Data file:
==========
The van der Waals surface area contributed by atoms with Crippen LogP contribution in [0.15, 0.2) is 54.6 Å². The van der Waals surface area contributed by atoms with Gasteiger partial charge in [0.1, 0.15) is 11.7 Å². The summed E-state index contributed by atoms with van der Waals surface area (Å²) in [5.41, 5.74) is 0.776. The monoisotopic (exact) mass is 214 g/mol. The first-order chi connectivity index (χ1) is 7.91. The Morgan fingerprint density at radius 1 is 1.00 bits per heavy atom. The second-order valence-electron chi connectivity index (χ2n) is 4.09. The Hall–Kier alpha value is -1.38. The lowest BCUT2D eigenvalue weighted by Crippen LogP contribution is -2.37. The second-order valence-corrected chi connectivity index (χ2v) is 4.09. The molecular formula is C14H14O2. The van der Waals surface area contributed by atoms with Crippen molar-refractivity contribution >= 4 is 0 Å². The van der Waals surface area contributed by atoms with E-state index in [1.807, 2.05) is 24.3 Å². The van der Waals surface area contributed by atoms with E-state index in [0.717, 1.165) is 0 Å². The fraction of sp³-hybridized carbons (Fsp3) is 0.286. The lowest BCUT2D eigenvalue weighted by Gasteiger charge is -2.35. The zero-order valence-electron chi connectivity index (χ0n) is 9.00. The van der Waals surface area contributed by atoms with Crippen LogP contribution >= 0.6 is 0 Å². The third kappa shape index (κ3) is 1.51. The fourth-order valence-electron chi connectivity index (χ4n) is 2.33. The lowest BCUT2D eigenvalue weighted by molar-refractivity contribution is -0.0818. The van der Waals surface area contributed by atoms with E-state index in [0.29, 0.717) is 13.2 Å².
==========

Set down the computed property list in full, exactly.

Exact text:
The van der Waals surface area contributed by atoms with Crippen LogP contribution in [0.15, 0.2) is 54.6 Å². The van der Waals surface area contributed by atoms with Gasteiger partial charge in [0.1, 0.15) is 11.7 Å². The summed E-state index contributed by atoms with van der Waals surface area (Å²) in [5.41, 5.74) is 0.776. The monoisotopic (exact) mass is 214 g/mol. The first-order chi connectivity index (χ1) is 7.91. The Morgan fingerprint density at radius 1 is 1.00 bits per heavy atom. The second-order valence-electron chi connectivity index (χ2n) is 4.09. The Hall–Kier alpha value is -1.38. The lowest BCUT2D eigenvalue weighted by Crippen LogP contribution is -2.37. The second-order valence-corrected chi connectivity index (χ2v) is 4.09. The molecular formula is C14H14O2. The van der Waals surface area contributed by atoms with Crippen molar-refractivity contribution >= 4 is 0 Å². The van der Waals surface area contributed by atoms with E-state index in [1.807, 2.05) is 24.3 Å². The van der Waals surface area contributed by atoms with E-state index in [0.717, 1.165) is 0 Å². The fraction of sp³-hybridized carbons (Fsp3) is 0.286. The lowest BCUT2D eigenvalue weighted by Gasteiger charge is -2.35. The zero-order valence-electron chi connectivity index (χ0n) is 9.00. The van der Waals surface area contributed by atoms with Crippen LogP contribution >= 0.6 is 0 Å². The third kappa shape index (κ3) is 1.51. The fourth-order valence-electron chi connectivity index (χ4n) is 2.33. The lowest BCUT2D eigenvalue weighted by molar-refractivity contribution is -0.0818. The van der Waals surface area contributed by atoms with E-state index in [0.29, 0.717) is 13.2 Å².